When I confessed to my mother what I had done, she glanced up briefly from the bills and responded with a curt, “No you didn’t.” It wasn’t until I turned to leave that she, seeing the damage for the first time, screamed. A stylist finished the job later that afternoon. The end result earned me the nickname Mushroom Head at home and was the source of significant confusion for the elementary school librarian who, having thought she’d spotted a rowdy boy, scolded me for standing in the girl line on the first day of school.

I count this experience as one of my greatest blessings; if it weren’t for the irresistible compulsion to cut my hair at the tender age of six, I may never have been brave enough to do it again at sixteen. It was then that I took a love of Twiggy and a photo I’d clipped out of Vogueto the salon with my mother’s words ringing in my ears: “Please don’t do it.” But I was sixteen and disobeying was my prerogative. When I came home, I was missing about ten inches of hair, which I had donated to the cleanup efforts of the Deepwater Horizon oil spill. My mother, upon seeing my new haircut, said only, “Boys aren’t going to like you anymore.”

To her credit, she was right. Boys didn’t like me anymore. In my small hometown, rumors circulated about my sexuality. The cute New Zealander in my class, with whom I had been flirtatiously texting, grew distant, and I soon heard that upon seeing my new hair, he’d asked a mutual friend “what the crap” I’d done to my head. When I learned of this, I promptly ended our flirtation by sending him a text message that said only “Screw you,” which was, at sixteen, the strongest language I could muster. After that, I went on with life, people found other things to whisper about, my hair grew, and the rumors dissipated.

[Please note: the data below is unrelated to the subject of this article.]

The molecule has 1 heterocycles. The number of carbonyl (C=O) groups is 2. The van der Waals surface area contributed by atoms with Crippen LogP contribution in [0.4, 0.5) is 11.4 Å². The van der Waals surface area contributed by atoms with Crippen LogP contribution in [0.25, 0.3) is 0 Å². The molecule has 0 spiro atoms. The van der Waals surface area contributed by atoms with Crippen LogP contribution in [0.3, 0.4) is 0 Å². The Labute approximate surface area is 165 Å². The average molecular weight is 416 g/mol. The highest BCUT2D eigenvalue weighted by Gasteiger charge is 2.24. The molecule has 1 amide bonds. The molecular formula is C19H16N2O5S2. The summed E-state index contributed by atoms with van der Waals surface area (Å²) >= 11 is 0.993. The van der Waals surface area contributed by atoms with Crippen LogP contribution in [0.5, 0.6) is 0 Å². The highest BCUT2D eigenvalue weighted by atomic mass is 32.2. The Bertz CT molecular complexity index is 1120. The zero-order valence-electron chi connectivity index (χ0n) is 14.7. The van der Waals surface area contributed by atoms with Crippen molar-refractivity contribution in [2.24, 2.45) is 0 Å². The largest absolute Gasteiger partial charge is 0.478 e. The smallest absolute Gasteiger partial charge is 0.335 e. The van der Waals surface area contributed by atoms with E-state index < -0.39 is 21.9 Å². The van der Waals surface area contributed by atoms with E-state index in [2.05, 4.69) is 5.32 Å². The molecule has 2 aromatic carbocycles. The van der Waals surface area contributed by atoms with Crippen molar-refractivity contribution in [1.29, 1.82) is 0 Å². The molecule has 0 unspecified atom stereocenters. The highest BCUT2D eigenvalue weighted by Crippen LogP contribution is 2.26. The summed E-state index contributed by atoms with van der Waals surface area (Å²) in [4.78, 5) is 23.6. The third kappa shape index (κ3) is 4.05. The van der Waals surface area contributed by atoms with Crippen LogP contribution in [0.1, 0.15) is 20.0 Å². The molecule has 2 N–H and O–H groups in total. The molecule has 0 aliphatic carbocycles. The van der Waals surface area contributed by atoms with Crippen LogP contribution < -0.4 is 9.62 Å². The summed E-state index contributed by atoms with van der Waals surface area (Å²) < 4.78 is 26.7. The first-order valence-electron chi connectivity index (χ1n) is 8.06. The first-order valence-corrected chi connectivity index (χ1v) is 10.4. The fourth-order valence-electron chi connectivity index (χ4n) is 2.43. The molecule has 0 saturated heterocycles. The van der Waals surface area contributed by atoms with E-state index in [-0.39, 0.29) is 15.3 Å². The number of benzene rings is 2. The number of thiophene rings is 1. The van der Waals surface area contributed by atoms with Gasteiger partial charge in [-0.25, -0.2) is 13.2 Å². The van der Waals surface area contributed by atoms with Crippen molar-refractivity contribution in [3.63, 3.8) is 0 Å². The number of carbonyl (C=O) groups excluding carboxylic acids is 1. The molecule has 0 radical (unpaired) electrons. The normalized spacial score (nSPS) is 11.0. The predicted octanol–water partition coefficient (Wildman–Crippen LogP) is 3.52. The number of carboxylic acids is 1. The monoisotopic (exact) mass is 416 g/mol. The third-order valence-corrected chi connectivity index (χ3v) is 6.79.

There were, of course, other bad haircuts in my life. Too many to list, even. And when they weren’t bad haircuts, they were bad hairstyles, such as my experimentation with gray hair or my late affinity for tight curls (fortunately, these were not simultaneous endeavors). Looking back, I feel my experience with bad hair is best summed up by invoking Emerson: I cannot remember the bad haircuts I’ve had any more than the meals I have eaten; even so, they have made me.

I’ve tried a few times to write a nice, neat paragraph here to sum up what my motivations really are for being a serial hair cutter, but the truth is that I don’t know. Maybe I want to be one of those women who belongs at the top—brave and indifferent to what other people think. Perhaps I like the sense of power it brings. When masses of hair fall to the floor, I find that it feels like ultimate control, ultimate autonomy, ultimate exhilaration. Or maybe it is a way for me to claim what’s mine, all these hairs on my head. I obsessively twirl and twist them between my fingers; the way these fine strands together form a smooth cord never fails to comfort me, so I spin and rub my hair hundreds of times a day. When it’s long enough and I think nobody is looking, I take a strand and rub it over my lips—eyes closed, intent on feeling each individual silk against the thin skin of my lips—and slowly, I begin to blow the air from my lungs, first a small stream, then a great sigh, and as I do, each hair flies up and away like a downy flare only to gradually and inevitably fall back to the place where it’s tethered.



Works Cited

Mitchell, Heidi. “The Post-Trump Haircut.” The Cut, 5 Dec. 2016, Accessed 6 Dec. 2018.

Washington, Bushrod. “Weepy Leftist Women Cutting Their Hair, Traumatizing Their Children In Post-Election Trump’s America.” The Federalist Papers, 7 Dec. 2016, Accessed 6 Dec. 2018.